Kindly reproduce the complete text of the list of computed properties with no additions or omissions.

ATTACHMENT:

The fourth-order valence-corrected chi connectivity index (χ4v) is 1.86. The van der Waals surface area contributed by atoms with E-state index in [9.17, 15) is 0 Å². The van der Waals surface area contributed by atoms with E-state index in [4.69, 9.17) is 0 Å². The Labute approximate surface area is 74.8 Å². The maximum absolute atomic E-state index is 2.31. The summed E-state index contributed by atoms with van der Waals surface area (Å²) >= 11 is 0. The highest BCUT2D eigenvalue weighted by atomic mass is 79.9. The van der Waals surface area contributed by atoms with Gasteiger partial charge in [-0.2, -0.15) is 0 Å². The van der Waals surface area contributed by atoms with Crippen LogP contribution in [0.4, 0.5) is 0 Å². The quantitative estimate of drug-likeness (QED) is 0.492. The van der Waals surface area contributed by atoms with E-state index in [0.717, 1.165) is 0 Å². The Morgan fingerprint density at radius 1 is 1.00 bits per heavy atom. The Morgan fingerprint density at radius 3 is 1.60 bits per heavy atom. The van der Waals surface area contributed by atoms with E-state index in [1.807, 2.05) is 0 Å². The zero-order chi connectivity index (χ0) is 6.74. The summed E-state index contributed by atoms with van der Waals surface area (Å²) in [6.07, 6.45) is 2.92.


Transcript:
The fourth-order valence-corrected chi connectivity index (χ4v) is 1.86. The van der Waals surface area contributed by atoms with E-state index in [9.17, 15) is 0 Å². The van der Waals surface area contributed by atoms with E-state index in [4.69, 9.17) is 0 Å². The Labute approximate surface area is 74.8 Å². The maximum absolute atomic E-state index is 2.31. The summed E-state index contributed by atoms with van der Waals surface area (Å²) >= 11 is 0. The highest BCUT2D eigenvalue weighted by atomic mass is 79.9. The van der Waals surface area contributed by atoms with Gasteiger partial charge in [-0.2, -0.15) is 0 Å². The van der Waals surface area contributed by atoms with Crippen LogP contribution in [0.4, 0.5) is 0 Å². The quantitative estimate of drug-likeness (QED) is 0.492. The van der Waals surface area contributed by atoms with E-state index in [0.717, 1.165) is 0 Å². The Morgan fingerprint density at radius 1 is 1.00 bits per heavy atom. The Morgan fingerprint density at radius 3 is 1.60 bits per heavy atom. The van der Waals surface area contributed by atoms with E-state index in [1.807, 2.05) is 0 Å². The zero-order chi connectivity index (χ0) is 6.74. The summed E-state index contributed by atoms with van der Waals surface area (Å²) in [6.07, 6.45) is 2.92.